Wednesday, September 20, 2006

Setting your Oracle Applications session: fnd_global.apps_initialize (org_id)

If you are working with Oracle Applications, here's how you can initialize your session in whatever tool you are using to mimic the login process and pick up profile option values. The key profile option here is usually org_id so you can select from organization aware views, but it applied equally to other profile options, i.e. you can then use

to get values from profile options. You need to be logged into the database as the APPS user. The examples set up the session for SYSADMIN user, System Administrator responsibility. e.g. SQL*Plus
exec fnd_global.apps_initialize(0,20420,1);
e.g. for PL/SQL, TOAD, SQLDeveloper, SQL Navigator etc.:
begin fnd_global.apps_initialize(0,20420,1); end;
The parameters used here are:
  1. User_ID
  2. Responsibility_ID
  3. Responsibility_Application_ID
To get these you have a couple of choices a) SQL - Replace SYSADMIN and System Administrator with your user and responsibility:
select 'begin fnd_global.apps_initialize(' ||
       fu.user_id || ',' ||
       fr.responsibility_id || ',' ||
       fr.application_id || '); end;' || chr(10) || '/'
from   fnd_user fu
,      fnd_responsibility_tl fr
where  fu.user_name = 'SYSADMIN'
and    fr.responsibility_name = 'System Administrator';
b) In your Oracle Applications forms session. Login as your user and navigate to the required responsibility. Open a function that uses Oracle forms Go to Help > Diagnostics > Examine In the Block enter $PROFILES$ In the field enter the appropriate field name for the parameter:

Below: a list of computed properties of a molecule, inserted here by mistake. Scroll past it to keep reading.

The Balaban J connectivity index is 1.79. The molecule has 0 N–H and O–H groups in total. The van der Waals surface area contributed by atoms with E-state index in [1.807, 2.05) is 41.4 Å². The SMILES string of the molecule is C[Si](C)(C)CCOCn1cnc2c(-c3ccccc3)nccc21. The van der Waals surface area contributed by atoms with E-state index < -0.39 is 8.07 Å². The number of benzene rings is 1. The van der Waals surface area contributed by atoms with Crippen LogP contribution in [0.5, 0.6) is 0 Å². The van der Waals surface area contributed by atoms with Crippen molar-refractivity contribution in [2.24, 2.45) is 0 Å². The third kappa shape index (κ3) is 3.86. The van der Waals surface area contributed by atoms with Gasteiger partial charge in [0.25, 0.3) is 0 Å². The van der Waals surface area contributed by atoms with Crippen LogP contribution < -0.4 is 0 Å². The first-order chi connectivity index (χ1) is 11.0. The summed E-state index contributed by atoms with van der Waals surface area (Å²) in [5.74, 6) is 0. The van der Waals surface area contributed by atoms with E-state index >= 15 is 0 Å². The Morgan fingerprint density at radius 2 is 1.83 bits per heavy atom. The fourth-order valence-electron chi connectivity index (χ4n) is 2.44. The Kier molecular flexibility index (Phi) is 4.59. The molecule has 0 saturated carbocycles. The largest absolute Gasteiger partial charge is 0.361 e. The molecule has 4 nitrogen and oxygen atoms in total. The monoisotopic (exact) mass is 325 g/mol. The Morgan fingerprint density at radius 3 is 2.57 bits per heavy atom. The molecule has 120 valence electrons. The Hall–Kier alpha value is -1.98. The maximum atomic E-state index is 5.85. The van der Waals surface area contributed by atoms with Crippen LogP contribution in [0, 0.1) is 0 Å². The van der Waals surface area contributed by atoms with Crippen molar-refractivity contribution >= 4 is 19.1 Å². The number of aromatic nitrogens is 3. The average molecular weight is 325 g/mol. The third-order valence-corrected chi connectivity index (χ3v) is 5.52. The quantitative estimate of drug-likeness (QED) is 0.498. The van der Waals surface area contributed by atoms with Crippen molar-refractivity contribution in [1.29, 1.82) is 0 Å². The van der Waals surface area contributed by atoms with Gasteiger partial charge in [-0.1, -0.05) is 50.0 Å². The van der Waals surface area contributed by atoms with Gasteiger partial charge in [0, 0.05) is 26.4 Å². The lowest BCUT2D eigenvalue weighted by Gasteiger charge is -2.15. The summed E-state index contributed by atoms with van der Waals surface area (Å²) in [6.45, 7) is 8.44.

1. User_ID = USER_ID
  2. Responsibility_ID = RESP_ID
  3. Responsibility_Application_ID = RESP_APPL_ID


Chronological Tracing/Debugging with minimal intrusion in Oracle

Here is a simple way to provide chronological tracing, debugging or auditing of Oracle PL/SQL code, by inserting a minimally intrusive, no affect to session concurrency, non erroring code. You put calls to the procedure in your code and output will be written to file /usr/tmp/SID_debug.log if the code below is used exactly as is, where SID is your instance name. It works on Oracle 9i or higher, including 10g and Oracle XE database on Unix/Linux - change the directory as required for Windows, this directory must be included in database parameter utl_file_dir and the database needs to have been restarted if utl_file_dir is changed. To get the value utl_file_dir run the query:

select value from v$parameter where name = 'utl_file_dir';
You can call the procedure like this
mods_log('Hello, world!'); 
in PL/SQL. e.g. for database trigger or PL/SQL code
begin mods_log('Hello, world!'); end;
e.g. for SQL*Plus
exec mods_log('Hello, world!');
Here is the code to create the procedure:
create or replace procedure mods_log (pText varchar2) is
  pragma autonomous_transaction;
  vFP       utl_file.file_type;
  vFileName varchar2(20);
  vTime     varchar2(11);
  select lower(instance_name) || '_debug.log'
  ,      to_char(sysdate,'MMDDHH24MISS ')
  into   vFileName
  ,      vTime
  from   v$instance;
  vFP := utl_file.fopen('/usr/tmp',vFileName,'a',6000);
  utl_file.put(vFP,vTime || pText);
when others then
  null; -- Do not report any errors for this procedure call

Friday, September 01, 2006

Profile Option controlled Database SQL Trace for Oracle Applications User / Responsibility

For Oracle Applications tracing User/forms to database trace files in user_dump_dest (udump): System Admin > Profile > System At User level set profile option: Initialization SQL Statement - Custom Value:

Or if you also want to have the user name in the file name (replace OPERATIONS with your username):

Discover what SQL a database user is running - Logon Trigger

Okay, first of the "handy techie" posts. TRACING Oracle users activity: (This is handy if you are trying to see what a third party app is doing and have no access to the code!) NB: This will log all future sessions for that user, so make sure you're the only one on the system for the schema:

sqlplus /nolog
connect / as sysdba;
create or replace trigger APPSTRACE
after logon on  apps.schema
  execute immediate 'ALTER SESSION SET SQL_TRACE TRUE';

REM To disable once finshed:
alter trigger appstrace disable;